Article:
the preceding set; but as it will reveal to you scenes of a rare splendour, I cannot reasonably withold it. It is the trip to the waterfall of Rambut Maja.
The best way to visit it from Tosari is to start for Puspa on horseback rather early, say at five a.m.; by riding not too slowly you can reach the fall in three hours, and often it will be possible to catch the motor-car that passes Puspa at ten on the way back.
Of course you can do the whole trip on horseback or even on foot; but then, mind, it is not an easy affair.
Shortly before you reach the side-way to Puspa Hotel, you see a fingerpost on the left-hand side of the road, saying: aNaar Nongkodjadjara. And almost immediately the enchantment of this region has its grip on you. The path makes a sharp turn to the left in the beginning, and so enters a valley with a magnificent bamboo-vegetation, that cannot be seen from the big road. The turbulent river is arched over by gothic bamboo-crypts, and from the little wooden bridge (the so-called Black Bridge) we enjoy a fascinating view through the dark vaults on the wild, gurgling water, over which the leaves sing in a quaint, faintly-clattering voice.
After this we pass another, more shallow valley and reach a cluster of houses, where the path through the coffee-gardens to Ngadiwana forks off to the left. (By this path too you might return to Tosari.) Next comes a more open part of the road, with leafless, skeleton randoo trees, whose blossoms often lie strewn thickly on the path.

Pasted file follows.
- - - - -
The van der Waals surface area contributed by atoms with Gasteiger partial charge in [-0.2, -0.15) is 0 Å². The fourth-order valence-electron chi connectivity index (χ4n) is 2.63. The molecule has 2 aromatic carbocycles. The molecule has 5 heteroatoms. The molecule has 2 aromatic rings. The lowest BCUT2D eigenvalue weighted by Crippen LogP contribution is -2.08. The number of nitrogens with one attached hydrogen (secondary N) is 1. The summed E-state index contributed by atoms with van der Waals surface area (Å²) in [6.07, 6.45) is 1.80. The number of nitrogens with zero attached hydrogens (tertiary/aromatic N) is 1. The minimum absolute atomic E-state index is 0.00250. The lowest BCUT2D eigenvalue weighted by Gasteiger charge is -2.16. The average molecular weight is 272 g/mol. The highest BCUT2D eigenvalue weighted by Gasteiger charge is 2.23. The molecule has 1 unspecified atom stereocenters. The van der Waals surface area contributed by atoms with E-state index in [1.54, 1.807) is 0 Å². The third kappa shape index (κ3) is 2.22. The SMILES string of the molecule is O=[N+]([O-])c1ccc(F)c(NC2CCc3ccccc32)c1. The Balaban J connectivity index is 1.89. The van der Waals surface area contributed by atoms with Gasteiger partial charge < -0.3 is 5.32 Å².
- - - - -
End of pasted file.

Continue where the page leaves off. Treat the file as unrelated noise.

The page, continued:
Thus the path remains for a while, with fine panoramas of the plains, climbing but little until we cross the river that comes
down from Rambut Maja. Hence it rises steeply between big, eruptive blocks; on both sides is the never-ceasing thunder of a river; to the left the woods stand on the distant hills: sengon trees and warped, greyish-white stems of anggring with their
exquisite screens of foliage. Higher up the tiny white ribbon of the fall shows through the trees now and then.
We enter another hamlet; the road to Nongkodjadjar continues to the right. (Though I shall not describe it, it is rather worth while; 4 hours to ride there from Puspa.) We take the left branch, and after having climbed the ridge for a short stretch, we gradually descend into the wooded ravine.
How mighty an expression this is of the tropical vegetative power. An army of giant trees crushing the wild undergrowth and the few, old coffee trees beneath their heavy feet; isolated gothic niches of bamboo; and near the ravine-bottom the big-leafed plants of the water-side, like broad, green spear-heads or large, bronze dishes.
Here a spreading bendo arches over the road; there a pasang, the Javanese oak shoots up straight, lifting its small, round crown high above the bush; only to be equalled by the sapen s towering column of copper. And through this confusion of shapes and hues the sun flashes its flitting rays, as the sailing clouds uncover its face.
The origin of all this is the river. From the bottom of the gorge its song of creation resounds, and sometimes it seems to play on the wood as on a Panas reed with many tubes. But then all noises dissolve by degrees into the roar of the fall.
Photograph by G. P. Lewis The ,,Black Bridgea near Puspa.